I did it for the Chicks, man.

§ October 26th, 2016 § Filed under obituary, pal plugging, self-promotion § 7 Comments

hitherechickSo, about Jack Chick. On one hand, he seemed to be an always-present part of the weirdo comics landscape …his little religious funnybook pamphlets were just some strange thing we’d come across once in a while, in a variety of circumstances. I’d get them with Halloween candy as a kid. I’d see ’em at the local church neighbors attended. A neighbor of another friend “witnessing” to me (at me?) would press one into my hands. Some years back, my old high school friend and former coworker Rob would actively collect them, and a couple of his spares he’d pass along to me.

Nobody I knew took them very seriously. Well, maybe that one friend’s neighbor. But they were all amusing in some dark fashion…little morality tales of horror and death, all footnoted with Bible verses, where “bad” people were punished for doing shitty things to their fellow humans, and for not accepting the tenets of Chick’s particular interpretation of Christianity. That one booklet about the dangers of role-playing games like Dungeons & Dragons is a highlight, much parodied and mocked over the years.

Some of the images still stick with me…the “lake of fire” that I’m pretty sure was used and reused in many of Chick’s comics. The construction worker trapped in hell, wondering if he’d get to see his friends again, and being told he’d be alone forever. The dead fella being forced to watch all the sins he committed in life, aghast that he’d have to watch himself tell the filthiest joke. “No, not that joke, not here!” Usually the comics were crudely arranged and drawn, but there was that occasional moment of frisson achieved, sometimes more by accident than by design, but still there.

On the other hand, beyond the amusement value, mixed in with the sporadic positive religious message, were messages that were anti-gay, anti-science, anti-Catholic, anti-anything Jack Chick personally didn’t care for. That undermines the pop-culture jocularity a bit. True, these were in the usual ham-fisted style and thus hard to treat seriously at face value (though I know some folks did), but it still revealed the ugly undercurrent of ignorance. Even saying that would make me one of those sinners in these comics, shouting and sweating and exclaiming my bad points of view, while the even-tempered hero calmly explains why I’m wrong and surely going to hell.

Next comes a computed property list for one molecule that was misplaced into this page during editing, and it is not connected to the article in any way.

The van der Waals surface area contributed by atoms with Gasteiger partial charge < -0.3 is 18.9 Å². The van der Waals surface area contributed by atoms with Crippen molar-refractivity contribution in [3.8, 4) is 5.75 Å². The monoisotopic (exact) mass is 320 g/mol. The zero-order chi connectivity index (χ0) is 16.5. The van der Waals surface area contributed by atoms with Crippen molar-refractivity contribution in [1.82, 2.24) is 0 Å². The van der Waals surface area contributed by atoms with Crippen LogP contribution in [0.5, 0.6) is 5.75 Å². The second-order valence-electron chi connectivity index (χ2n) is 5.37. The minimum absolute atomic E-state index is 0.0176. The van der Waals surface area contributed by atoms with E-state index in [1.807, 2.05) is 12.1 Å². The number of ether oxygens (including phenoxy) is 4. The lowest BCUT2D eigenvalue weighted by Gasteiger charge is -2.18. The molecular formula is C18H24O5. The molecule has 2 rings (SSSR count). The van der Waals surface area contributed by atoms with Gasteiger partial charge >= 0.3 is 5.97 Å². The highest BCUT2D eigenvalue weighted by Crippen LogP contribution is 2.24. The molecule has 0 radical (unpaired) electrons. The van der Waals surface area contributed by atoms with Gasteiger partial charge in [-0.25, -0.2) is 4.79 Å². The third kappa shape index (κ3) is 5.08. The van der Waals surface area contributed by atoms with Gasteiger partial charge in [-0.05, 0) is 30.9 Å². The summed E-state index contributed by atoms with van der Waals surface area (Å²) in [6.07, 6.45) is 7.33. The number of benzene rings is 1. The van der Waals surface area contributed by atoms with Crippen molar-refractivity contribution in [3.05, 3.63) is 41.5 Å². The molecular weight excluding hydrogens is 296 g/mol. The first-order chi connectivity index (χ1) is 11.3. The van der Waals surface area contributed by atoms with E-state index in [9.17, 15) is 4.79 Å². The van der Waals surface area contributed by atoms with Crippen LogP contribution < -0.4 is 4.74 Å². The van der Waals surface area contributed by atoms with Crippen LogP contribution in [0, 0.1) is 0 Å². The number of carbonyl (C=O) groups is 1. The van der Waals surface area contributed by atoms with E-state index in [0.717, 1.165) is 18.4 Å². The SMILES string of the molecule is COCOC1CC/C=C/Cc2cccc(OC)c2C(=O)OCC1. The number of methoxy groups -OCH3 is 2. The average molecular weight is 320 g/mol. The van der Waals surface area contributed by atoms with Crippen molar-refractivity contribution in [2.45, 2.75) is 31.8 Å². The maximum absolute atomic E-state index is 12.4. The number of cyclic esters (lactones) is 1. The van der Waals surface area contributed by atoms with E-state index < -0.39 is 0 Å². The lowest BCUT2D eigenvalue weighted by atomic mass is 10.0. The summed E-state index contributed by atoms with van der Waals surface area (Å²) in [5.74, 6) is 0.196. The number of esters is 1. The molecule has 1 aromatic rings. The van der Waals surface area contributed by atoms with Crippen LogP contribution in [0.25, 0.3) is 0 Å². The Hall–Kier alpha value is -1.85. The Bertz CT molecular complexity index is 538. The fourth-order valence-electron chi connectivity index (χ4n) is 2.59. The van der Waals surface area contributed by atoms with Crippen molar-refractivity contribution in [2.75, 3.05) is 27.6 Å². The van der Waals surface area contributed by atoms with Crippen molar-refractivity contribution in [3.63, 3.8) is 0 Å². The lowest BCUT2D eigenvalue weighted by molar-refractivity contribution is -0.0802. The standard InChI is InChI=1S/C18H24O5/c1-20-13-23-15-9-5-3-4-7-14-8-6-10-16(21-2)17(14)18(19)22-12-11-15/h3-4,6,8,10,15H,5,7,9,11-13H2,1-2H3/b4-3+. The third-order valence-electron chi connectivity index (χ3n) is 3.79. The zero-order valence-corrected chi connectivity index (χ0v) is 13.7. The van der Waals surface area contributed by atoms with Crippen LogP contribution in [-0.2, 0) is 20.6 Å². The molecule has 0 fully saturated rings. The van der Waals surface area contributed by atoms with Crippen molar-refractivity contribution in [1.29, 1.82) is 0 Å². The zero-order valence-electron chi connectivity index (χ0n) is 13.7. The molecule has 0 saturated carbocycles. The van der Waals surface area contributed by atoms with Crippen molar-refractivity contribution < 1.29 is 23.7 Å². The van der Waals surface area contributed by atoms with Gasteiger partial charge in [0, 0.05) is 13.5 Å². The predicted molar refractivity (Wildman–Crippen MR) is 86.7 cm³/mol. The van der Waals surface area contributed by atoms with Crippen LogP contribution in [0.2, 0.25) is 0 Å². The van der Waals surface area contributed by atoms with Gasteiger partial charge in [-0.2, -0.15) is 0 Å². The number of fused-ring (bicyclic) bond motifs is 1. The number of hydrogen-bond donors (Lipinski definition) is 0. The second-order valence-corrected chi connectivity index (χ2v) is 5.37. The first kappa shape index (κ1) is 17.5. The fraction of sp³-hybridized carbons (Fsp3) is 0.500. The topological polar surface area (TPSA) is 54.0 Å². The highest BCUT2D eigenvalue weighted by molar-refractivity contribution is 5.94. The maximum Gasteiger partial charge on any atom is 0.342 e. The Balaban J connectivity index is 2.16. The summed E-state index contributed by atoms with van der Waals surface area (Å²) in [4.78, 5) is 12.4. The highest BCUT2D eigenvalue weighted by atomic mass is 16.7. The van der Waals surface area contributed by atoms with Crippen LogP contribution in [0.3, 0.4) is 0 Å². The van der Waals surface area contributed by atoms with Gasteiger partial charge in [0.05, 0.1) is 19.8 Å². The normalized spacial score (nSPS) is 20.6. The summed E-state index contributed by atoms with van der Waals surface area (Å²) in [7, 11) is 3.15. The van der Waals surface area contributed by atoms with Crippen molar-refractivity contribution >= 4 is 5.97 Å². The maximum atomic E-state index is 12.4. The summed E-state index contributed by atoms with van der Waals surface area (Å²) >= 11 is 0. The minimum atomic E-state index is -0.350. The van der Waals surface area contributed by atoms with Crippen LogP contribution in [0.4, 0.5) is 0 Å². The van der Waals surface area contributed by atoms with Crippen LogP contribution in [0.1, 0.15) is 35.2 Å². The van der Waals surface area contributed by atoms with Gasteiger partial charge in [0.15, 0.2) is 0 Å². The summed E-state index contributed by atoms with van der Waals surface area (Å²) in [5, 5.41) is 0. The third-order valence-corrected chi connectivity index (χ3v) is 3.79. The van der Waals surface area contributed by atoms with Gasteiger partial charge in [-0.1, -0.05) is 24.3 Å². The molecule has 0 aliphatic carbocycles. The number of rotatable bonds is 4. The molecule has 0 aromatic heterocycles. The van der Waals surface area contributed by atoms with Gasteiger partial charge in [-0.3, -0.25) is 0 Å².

Still, I felt that I should note Jack Chick’s passing. Something…unique, shall we say, has gone from the comics world, what could be described as an odd sort of “outsider” art aside from the fact that Chick’s tracts are probably some of the most widely-read pieces of the comics artform ever.

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In other news: pal Tim, who wrote this lengthy essay that you should read if you haven’t already, has published his follow-up which I think you should read as well. Tim’s gettin’ back into the old blogging game somethin’ fierce, and if you’d like to help him out, he’s got one of those Patreons that you can throw some simoleons at if you’ve got a couple to spare.

I’ll be contributing myself in the next couple of weeks, as soon as I get through a month with the quarterly sales tax payment, car stuff, plus other big expenses, and by total coincidence here’s a link to my own Patreon.

7 Responses to “I did it for the Chicks, man.”

  • Rich Handley says:

    It’s a sad thing when someone dies, even someone we wouldn’t necessarily want to know. Still, although his work will likely be remembered long after his death, I believe Jack Chick was a hatemonger, so it’s difficult to feel bad about his passing. My condolences go out to his family… but I can’t help but feel, “Well, there’s one less gay-bashing, Bible-thumping, ignorant nutjob out there condemning others’ lifestyles now.” Chick would probably say I’m going to Hell for that, but I don’t spend any time worrying about going to fictional places. I’m also not scared of ending up in/on Narnia, Bizarro World, or Mordor.